Reeling in the research; Perham student gains international attention for minnow project
There were a few factors driving Perham senior Sam Stafki in his internationally recognized environmental research project.
An avid outdoorsman and son of the high school's biology teacher, his whole life seems to be a science project.
"Everywhere I go with him (dad) is basically a science lesson," Stafki said.
So when he heard an observation relating to minnows and duck populations during a trip to the Prairie Wetlands Science Center in Fergus Falls, his ears perked up.
The tour guide said ponds consisting of fat head minnows tend to not hold the duck population like those areas without a minnow population. That's when Stafki started researching.
He said he wasn't able to find much research in that particular area. So he started to do some of his own.
He discovered that pimiphales promelas, commonly known as fathead minnows, feed off macroinvertebrates and small plant life - which also serve as the main source of food for ducks, particularly during their developing years.
In areas where there are no natural predators for minnows, like in ponds and wetlands, this can deter ducks from nursing and spending time in that area, Stafki said.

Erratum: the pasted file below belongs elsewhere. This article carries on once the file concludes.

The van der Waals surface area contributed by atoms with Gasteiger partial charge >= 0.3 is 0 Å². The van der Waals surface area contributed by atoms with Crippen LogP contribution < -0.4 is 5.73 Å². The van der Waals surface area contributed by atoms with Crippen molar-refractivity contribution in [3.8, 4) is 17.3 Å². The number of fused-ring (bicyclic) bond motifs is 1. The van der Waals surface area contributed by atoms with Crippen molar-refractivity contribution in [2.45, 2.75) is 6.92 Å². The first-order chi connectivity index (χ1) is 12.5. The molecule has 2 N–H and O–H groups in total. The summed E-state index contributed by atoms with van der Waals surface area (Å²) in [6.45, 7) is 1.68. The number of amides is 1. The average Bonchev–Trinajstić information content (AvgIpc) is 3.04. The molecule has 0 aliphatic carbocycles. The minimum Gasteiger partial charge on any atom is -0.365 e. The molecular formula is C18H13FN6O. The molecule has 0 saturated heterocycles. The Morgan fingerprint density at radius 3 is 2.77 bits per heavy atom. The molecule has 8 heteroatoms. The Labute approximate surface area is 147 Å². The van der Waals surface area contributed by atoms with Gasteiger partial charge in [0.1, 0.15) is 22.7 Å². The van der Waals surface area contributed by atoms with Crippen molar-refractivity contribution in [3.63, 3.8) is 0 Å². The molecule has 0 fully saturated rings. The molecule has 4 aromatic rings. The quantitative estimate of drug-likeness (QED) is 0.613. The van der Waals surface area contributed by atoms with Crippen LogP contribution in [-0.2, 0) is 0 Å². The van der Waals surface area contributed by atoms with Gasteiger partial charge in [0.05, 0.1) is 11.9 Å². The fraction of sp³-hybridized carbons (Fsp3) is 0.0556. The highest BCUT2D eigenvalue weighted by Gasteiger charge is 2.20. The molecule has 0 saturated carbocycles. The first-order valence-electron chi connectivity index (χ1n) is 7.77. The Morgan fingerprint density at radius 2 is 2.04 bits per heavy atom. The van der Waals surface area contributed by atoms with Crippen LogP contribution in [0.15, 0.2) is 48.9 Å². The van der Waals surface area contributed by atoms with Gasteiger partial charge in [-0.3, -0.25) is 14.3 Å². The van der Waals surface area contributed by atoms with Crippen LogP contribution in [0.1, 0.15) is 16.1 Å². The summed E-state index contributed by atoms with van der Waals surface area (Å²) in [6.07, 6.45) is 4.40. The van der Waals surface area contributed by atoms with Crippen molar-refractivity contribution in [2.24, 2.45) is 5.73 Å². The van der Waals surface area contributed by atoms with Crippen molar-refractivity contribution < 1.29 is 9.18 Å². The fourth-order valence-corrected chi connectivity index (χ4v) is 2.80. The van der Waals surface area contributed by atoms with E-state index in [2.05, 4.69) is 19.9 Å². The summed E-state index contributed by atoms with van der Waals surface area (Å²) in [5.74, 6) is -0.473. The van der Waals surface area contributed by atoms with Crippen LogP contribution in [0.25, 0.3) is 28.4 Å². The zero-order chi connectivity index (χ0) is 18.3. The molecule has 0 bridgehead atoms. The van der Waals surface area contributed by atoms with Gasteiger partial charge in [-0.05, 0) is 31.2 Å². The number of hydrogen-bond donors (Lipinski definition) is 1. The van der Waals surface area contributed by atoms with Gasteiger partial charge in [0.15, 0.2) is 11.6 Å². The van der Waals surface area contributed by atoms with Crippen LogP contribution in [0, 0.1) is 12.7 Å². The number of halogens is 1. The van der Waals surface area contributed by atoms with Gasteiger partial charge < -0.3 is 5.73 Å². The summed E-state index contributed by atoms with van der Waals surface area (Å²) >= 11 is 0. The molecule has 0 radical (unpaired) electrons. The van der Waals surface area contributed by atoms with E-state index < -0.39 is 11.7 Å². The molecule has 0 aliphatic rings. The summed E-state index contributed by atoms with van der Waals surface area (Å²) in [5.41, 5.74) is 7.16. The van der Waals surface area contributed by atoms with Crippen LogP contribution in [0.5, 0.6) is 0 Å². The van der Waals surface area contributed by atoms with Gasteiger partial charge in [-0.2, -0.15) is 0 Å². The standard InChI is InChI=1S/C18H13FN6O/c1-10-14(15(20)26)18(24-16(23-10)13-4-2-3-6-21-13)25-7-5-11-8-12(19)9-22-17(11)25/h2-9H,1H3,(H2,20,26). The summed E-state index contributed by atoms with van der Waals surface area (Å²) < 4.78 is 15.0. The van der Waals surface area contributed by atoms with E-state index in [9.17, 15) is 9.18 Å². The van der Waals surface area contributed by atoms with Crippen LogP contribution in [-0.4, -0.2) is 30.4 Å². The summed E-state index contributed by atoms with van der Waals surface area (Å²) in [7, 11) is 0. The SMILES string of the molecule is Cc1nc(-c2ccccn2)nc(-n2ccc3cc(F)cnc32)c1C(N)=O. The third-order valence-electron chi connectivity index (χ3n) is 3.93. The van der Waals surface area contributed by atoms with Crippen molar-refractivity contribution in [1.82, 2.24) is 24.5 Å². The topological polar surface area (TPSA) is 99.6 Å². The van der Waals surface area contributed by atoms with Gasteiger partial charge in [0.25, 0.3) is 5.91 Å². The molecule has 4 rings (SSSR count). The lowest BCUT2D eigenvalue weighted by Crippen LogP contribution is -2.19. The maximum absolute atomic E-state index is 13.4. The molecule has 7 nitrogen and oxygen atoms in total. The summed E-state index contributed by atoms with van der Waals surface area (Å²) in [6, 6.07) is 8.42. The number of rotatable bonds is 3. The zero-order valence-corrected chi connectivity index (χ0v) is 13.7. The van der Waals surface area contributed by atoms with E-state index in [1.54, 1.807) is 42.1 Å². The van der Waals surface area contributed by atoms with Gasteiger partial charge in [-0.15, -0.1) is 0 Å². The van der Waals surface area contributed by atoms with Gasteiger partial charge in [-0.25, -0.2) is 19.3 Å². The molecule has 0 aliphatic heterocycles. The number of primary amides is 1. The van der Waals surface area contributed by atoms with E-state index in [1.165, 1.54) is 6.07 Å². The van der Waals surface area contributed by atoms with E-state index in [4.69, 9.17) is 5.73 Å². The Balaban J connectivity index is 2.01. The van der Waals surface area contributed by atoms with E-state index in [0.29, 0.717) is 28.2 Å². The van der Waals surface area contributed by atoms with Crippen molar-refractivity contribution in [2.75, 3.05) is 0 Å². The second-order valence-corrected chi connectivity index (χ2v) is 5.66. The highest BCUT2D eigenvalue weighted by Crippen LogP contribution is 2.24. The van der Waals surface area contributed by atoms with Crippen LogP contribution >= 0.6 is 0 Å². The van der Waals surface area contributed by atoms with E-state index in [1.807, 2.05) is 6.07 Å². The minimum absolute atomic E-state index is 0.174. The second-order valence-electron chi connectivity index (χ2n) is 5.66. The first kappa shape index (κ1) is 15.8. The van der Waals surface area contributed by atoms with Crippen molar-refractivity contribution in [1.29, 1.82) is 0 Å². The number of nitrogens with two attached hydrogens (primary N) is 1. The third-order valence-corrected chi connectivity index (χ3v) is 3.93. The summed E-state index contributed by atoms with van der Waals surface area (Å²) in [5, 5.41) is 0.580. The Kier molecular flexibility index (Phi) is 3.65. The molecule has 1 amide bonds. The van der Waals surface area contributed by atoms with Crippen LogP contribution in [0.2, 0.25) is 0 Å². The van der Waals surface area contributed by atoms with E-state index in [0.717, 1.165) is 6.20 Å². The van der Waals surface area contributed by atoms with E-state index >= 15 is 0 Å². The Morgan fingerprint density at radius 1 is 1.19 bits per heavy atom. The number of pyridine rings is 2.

Fathead minnows are considered invasive species, as they're often put there by humans who use the minnows for fishing bait. Considering they reproduce rapidly, Stafki said it's common to yield large quantities from simply populating a certain area of wetland.
But that could have a negative consequence when it comes time for duck hunting season. Stafki said there are patterns showing that, for many proposed reasons, ducks are migrating away from the Minnesota area.
A fisherman and hunter himself, Stafki said he wants to make sure that Minnesota's natural resources stay intact.
That was the message he carried this month to the International Sustainable World Project Olympiad (Energy, Engineering and Environment), or I-SWEEP, in Houston, Texas, where he earned a bronze medal for his research presentation.
I-SWEEP consists of more than 600 students from 70 countries and 43 states who compete for medals and thousands of dollars in scholarships.
Stafki's trek to Texas came after the regional competition this winter at Minnesota State University Moorhead.
His bronze medal includes a $400 cash scholarship he can use at any college, which for him will be the University of Minnesota, Crookston. Pursuing a degree in environmental science, Stafki's days of researching are just beginning.
"It was very fun," he said. "I absolutely loved doing it."